On India’s first tour of South Africa, it struck me as Kapil Dev was preparing to bowl the first delivery that this would be the first time non-Whites were watching the action from behind the bowler’s arm. Nelson Mandela recalled how as a young man he had vociferously supported Neil Harvey when Australia toured — but from within cages square of the wicket where the non-Whites were herded.
I asked Sir Colin Cowdrey, then ICC President how he and his team had reacted to such an arrangement when England toured in the 1950s. “We never mixed politics with sport,” he replied a bit stiffly. And I felt deeply disappointed because Cowdrey had been a boyhood hero of mine.
Only the terminally naive or the self-serving can pretend that politics and sport do not mix. In the 1970s, the great Garry Sobers travelled to racist Rhodesia to play cricket. It nearly ruptured relations within and outside the Caribbean. Guyana threatened to ban him, and even India briefly considered pulling out of the 1970-71 tour if Sobers were to play. “Had I known the furore my visit would have caused, I would not have gone,” said Sobers, after tendering a formal apology. He was called “politically unconscious” by Jamaican Prime Minister Michael Manley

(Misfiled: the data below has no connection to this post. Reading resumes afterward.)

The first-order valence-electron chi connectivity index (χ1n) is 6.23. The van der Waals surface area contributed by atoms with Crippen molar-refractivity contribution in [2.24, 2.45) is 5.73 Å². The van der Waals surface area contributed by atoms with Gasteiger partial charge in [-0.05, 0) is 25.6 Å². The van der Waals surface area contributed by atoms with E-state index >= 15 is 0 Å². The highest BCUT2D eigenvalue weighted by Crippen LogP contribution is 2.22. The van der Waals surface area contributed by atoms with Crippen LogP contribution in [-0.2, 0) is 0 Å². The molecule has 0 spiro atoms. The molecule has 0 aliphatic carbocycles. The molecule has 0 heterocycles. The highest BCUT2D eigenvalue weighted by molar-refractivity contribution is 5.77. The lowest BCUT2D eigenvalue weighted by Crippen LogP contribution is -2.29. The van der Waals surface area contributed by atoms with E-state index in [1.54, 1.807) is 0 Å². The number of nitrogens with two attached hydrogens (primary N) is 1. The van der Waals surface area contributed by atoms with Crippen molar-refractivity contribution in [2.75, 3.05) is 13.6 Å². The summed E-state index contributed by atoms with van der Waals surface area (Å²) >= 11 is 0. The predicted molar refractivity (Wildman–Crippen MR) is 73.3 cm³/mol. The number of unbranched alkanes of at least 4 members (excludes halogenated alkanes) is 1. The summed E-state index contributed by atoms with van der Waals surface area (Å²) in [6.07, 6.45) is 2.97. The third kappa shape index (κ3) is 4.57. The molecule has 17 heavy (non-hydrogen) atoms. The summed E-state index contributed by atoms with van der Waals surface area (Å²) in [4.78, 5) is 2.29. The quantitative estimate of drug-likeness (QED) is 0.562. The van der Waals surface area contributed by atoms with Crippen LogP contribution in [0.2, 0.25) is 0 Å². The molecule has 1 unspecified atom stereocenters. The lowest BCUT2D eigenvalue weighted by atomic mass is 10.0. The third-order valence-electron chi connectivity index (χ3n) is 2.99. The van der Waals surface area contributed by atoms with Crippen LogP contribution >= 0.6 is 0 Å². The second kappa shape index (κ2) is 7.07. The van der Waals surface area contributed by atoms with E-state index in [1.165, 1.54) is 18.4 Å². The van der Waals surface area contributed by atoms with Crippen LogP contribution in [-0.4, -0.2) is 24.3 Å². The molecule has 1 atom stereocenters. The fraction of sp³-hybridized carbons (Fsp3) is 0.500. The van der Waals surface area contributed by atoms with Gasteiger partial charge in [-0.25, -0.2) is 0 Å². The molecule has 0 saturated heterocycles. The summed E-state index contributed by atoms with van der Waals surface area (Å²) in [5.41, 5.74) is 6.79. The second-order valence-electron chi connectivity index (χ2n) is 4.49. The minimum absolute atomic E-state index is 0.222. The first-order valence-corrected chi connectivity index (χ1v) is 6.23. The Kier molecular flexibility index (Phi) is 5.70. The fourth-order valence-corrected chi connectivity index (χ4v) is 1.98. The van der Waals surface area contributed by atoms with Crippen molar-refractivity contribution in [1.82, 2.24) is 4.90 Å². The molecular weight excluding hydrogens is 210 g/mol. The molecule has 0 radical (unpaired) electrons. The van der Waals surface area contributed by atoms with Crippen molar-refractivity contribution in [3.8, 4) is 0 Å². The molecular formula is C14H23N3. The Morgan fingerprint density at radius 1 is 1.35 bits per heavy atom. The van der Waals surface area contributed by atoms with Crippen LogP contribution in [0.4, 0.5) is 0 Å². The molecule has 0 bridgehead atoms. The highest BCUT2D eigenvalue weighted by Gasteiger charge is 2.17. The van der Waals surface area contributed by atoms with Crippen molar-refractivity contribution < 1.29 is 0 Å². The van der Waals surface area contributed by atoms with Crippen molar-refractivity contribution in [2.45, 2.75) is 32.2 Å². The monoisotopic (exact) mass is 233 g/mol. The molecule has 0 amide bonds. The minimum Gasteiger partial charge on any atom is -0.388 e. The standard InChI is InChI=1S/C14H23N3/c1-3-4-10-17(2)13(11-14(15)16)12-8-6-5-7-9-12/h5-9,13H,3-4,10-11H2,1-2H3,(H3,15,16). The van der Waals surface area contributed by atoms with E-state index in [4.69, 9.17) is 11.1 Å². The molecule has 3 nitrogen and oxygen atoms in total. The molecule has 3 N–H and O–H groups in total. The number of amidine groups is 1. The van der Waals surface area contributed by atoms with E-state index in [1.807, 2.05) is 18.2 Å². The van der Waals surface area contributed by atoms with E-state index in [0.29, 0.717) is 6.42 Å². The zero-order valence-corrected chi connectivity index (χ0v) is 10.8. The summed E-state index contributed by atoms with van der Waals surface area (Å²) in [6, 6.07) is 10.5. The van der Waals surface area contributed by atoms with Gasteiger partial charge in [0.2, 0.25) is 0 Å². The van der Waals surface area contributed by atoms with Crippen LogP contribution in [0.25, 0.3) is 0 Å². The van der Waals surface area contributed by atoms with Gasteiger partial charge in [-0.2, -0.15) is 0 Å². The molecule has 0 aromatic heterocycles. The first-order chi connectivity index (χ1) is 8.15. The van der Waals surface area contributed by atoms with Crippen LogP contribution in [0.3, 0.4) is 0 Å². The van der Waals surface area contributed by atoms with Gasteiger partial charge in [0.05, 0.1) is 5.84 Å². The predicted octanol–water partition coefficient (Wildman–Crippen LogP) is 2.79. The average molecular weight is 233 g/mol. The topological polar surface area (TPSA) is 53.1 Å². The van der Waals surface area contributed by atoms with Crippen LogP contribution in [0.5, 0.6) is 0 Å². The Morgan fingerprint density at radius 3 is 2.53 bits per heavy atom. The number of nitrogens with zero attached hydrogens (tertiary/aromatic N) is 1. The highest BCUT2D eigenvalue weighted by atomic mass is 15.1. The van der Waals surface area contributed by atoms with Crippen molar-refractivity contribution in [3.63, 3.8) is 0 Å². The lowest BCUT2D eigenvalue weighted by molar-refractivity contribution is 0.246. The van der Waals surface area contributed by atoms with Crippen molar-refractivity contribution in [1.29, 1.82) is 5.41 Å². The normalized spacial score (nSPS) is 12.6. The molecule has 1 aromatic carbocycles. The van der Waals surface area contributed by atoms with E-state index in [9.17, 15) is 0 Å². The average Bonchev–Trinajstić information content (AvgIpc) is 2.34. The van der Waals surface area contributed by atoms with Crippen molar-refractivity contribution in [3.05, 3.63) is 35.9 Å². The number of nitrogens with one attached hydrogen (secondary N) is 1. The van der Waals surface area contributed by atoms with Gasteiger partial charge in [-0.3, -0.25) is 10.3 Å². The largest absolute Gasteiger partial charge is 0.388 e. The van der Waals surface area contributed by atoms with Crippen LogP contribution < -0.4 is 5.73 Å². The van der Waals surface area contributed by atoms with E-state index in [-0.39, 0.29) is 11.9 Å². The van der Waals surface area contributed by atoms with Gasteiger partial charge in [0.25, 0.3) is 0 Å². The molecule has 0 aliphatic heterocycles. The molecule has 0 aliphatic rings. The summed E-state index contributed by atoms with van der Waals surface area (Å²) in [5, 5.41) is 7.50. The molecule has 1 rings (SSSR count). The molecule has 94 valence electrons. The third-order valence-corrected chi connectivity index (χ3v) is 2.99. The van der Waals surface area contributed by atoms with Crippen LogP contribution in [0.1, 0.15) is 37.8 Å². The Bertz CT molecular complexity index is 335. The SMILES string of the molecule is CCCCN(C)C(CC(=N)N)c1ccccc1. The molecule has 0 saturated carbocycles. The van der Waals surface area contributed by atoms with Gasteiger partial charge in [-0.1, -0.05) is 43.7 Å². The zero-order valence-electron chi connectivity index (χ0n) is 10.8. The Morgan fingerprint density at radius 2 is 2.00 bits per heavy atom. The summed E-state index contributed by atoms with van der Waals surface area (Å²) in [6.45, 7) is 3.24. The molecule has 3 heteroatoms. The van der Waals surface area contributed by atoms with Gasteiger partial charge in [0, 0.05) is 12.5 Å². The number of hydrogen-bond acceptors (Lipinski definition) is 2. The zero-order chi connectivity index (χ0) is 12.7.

Is being “politically unconscious” reason enough for an individual sportsman to visit a country for sport, an action which would automatically lend legitimacy to the acts of its government? The question is in the air as I write this, and tennis stars Novak Djokovic and Rafael Nadal prepare to visit Saudi Arabia for an exhibition match in December. The alleged murder of a journalist by Saudi Arabia in their Consulate in Istanbul raises many questions. Should sportsmen carry the burden politicians refuse to? It is a difficult question; let’s just say that those who do are deserving of greater respect.
On the other hand, can sport be played only in ideal democracies without skeletons in their cupboards? Do such countries even exist? Sport is an ideal world, even a fantasy world. When it comes up against the real world, the rules of the latter should apply.
Countries have a way of attracting sportsmen who claim to be politically unconscious — look at the rebel tours of South Africa. Even a man with the conviction of Muhammad Ali, who had lost the best years of his career because he refused to fight in Vietnam, didn’t see the irony in taking on George Foreman in the ‘Rumble in the Jungle’ in Zaire. It gave the country’s dictator Mobutu Sese Seko the oxygen of publicity.
Often sport is politics by other means, the 1936 Olympics in Berlin under Hitler being a good example. International sportsmen must tread carefully.
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